Though schools are out and pools are open, summer doesn't officially begin until early Saturday morning.
The summer solstice, the point at which the Earth's axis tilts the northern hemisphere its furthest toward the sun, occurs at 6:51 a.m. As the National Climatic Data Center explains, it is when the solar energy reaching Earth is the strongest in the northern hemisphere.
At the solstice, the sun takes its most northern path through the sky, which means on this side of the globe, we have our longest days and shortest nights of the year. Friday is the last day of the year in which we can look forward to more sunshine tomorrow.
The sun will be up for about a second longer Saturday than it will be up Friday, at about 14 hours and 56 minutes. But starting Sunday, the days get progressively shorter. Sunrises have already started to arrive slightly later this morning, and sunsets will start getting earlier within a few days.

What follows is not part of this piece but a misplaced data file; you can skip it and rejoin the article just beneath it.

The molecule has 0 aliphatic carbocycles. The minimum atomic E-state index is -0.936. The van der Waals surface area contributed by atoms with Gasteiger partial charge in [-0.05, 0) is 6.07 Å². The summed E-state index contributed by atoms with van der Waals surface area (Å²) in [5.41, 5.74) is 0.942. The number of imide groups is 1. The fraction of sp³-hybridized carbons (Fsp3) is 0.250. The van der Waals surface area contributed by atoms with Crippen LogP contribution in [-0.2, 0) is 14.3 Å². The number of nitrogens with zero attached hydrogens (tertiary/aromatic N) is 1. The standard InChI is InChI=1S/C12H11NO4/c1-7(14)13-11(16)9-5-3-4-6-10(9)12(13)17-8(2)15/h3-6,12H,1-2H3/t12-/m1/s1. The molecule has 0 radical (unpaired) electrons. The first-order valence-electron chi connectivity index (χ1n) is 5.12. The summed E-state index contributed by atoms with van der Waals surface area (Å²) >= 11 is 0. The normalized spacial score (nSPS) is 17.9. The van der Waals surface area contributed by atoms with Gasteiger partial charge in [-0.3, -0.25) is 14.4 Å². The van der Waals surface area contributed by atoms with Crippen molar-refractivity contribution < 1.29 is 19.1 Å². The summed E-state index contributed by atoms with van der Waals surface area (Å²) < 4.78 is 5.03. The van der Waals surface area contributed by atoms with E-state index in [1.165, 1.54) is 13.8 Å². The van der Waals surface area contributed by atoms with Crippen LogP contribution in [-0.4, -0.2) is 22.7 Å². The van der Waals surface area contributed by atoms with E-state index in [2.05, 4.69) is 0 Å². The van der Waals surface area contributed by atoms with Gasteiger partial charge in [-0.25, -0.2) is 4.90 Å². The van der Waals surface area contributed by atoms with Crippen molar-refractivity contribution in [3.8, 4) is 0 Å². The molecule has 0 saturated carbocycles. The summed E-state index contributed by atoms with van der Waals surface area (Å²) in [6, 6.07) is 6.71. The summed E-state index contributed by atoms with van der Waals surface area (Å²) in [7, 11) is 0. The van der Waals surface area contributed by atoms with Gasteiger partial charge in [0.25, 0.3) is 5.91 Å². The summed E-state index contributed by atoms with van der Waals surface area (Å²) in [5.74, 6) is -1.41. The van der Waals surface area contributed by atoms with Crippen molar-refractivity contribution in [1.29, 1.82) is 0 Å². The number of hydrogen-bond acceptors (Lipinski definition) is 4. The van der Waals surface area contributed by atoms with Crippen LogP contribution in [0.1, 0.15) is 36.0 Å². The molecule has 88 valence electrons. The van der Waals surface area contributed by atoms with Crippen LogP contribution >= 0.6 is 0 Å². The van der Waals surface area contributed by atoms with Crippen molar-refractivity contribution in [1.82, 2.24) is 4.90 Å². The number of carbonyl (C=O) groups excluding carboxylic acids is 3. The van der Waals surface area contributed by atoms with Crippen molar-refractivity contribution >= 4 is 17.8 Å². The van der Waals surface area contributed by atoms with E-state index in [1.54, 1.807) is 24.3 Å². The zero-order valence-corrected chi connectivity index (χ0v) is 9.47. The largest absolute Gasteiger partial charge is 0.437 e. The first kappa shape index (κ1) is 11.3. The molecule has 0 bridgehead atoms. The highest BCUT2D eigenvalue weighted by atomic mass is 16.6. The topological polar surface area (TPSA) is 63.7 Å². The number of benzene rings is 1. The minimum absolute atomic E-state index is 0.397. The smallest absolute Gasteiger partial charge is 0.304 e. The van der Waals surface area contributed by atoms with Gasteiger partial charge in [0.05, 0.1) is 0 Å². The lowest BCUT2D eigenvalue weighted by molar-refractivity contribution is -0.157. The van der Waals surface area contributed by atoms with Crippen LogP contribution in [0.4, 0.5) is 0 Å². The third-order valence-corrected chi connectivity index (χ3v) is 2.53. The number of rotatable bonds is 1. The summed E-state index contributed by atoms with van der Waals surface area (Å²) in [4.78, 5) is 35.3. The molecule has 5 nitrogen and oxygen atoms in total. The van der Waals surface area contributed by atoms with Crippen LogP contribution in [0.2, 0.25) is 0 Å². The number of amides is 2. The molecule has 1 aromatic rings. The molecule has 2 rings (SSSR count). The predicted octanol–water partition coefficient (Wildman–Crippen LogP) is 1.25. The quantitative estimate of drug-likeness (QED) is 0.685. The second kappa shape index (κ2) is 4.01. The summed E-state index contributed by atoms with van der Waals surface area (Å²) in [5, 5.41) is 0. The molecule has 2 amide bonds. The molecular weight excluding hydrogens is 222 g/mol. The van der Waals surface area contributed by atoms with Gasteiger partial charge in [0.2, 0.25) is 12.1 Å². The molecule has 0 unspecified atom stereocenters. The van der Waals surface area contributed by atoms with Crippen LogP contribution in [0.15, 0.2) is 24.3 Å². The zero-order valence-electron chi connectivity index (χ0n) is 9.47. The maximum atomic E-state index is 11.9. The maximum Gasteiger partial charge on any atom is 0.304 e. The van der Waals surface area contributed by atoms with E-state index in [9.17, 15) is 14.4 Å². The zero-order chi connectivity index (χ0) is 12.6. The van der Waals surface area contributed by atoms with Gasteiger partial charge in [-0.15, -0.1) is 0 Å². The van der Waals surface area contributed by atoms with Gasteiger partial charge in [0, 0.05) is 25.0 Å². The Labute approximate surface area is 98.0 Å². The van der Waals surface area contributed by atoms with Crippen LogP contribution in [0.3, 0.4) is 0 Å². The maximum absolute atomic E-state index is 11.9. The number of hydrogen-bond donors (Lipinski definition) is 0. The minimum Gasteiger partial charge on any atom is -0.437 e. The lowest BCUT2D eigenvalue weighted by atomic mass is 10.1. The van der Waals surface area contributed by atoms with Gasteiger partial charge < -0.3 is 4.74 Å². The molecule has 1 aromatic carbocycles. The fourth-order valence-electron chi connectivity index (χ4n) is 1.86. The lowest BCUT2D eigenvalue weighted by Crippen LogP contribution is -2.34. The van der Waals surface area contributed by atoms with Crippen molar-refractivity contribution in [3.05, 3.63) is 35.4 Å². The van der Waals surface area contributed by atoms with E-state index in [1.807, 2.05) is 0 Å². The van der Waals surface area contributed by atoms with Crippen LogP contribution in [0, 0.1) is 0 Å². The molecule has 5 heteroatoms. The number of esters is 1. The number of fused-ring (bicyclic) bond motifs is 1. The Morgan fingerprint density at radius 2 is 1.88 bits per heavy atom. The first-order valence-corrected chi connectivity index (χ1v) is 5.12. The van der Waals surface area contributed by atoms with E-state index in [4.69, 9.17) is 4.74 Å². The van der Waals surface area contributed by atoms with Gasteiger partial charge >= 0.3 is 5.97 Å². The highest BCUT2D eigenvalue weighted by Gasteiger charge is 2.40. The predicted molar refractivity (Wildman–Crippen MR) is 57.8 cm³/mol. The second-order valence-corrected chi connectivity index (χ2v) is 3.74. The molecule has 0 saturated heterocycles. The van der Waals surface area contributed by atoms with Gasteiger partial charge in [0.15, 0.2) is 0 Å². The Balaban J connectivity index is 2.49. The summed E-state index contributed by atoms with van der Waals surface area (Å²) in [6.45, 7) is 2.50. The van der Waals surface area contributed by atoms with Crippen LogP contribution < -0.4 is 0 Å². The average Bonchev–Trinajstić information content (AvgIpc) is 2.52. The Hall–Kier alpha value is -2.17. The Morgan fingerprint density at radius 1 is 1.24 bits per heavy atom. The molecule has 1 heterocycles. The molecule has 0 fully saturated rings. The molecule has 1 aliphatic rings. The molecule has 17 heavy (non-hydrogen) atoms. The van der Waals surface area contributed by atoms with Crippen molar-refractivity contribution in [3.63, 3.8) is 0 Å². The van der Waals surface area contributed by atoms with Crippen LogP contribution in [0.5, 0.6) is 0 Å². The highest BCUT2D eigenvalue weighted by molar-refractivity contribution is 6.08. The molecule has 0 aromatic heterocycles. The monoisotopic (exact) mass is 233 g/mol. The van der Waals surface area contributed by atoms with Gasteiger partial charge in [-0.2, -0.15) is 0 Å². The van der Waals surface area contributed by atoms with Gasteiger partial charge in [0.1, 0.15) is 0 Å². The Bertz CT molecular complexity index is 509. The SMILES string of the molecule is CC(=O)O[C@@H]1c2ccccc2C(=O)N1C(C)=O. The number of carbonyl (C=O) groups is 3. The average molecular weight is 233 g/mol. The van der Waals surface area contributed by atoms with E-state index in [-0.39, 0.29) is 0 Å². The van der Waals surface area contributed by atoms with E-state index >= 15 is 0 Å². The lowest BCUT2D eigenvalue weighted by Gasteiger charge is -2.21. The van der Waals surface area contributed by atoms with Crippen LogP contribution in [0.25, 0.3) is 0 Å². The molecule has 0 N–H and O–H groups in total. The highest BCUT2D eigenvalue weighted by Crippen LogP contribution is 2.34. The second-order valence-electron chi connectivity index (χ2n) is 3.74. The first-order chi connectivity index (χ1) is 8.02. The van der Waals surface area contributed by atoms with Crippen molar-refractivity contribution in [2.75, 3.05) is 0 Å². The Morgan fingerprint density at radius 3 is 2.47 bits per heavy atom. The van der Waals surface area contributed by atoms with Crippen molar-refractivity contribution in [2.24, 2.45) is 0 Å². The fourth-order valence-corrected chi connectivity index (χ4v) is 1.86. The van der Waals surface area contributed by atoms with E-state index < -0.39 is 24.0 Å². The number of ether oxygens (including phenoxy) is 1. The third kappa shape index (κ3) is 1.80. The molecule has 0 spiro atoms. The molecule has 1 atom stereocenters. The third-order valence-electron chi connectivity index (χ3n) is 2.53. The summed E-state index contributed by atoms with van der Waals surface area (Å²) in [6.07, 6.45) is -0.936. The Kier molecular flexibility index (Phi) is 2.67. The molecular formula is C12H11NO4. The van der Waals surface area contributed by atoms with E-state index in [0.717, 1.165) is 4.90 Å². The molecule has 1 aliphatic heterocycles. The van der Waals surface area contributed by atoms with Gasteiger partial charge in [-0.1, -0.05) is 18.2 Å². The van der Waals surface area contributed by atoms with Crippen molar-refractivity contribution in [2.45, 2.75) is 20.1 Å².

Meteorological summer began June 1, however. While astronomical seasons are based on the Earth's orientation relative to the sun, meteorological seasons are tied to the annual temperature cycle, according to NCDC.
"These seasons were created for meteorological observing and forecasting purposes, and they are more closely tied to our monthly civil calendar than the astronomical seasons are," the center explains. "By following the civil calendar and having less variation in season length and season start, it becomes much easier to calculate seasonal statistics from the monthly statistics, both of which are very useful for agriculture, commerce, and a variety of other purposes."Copyright © 2014, The Baltimore Sun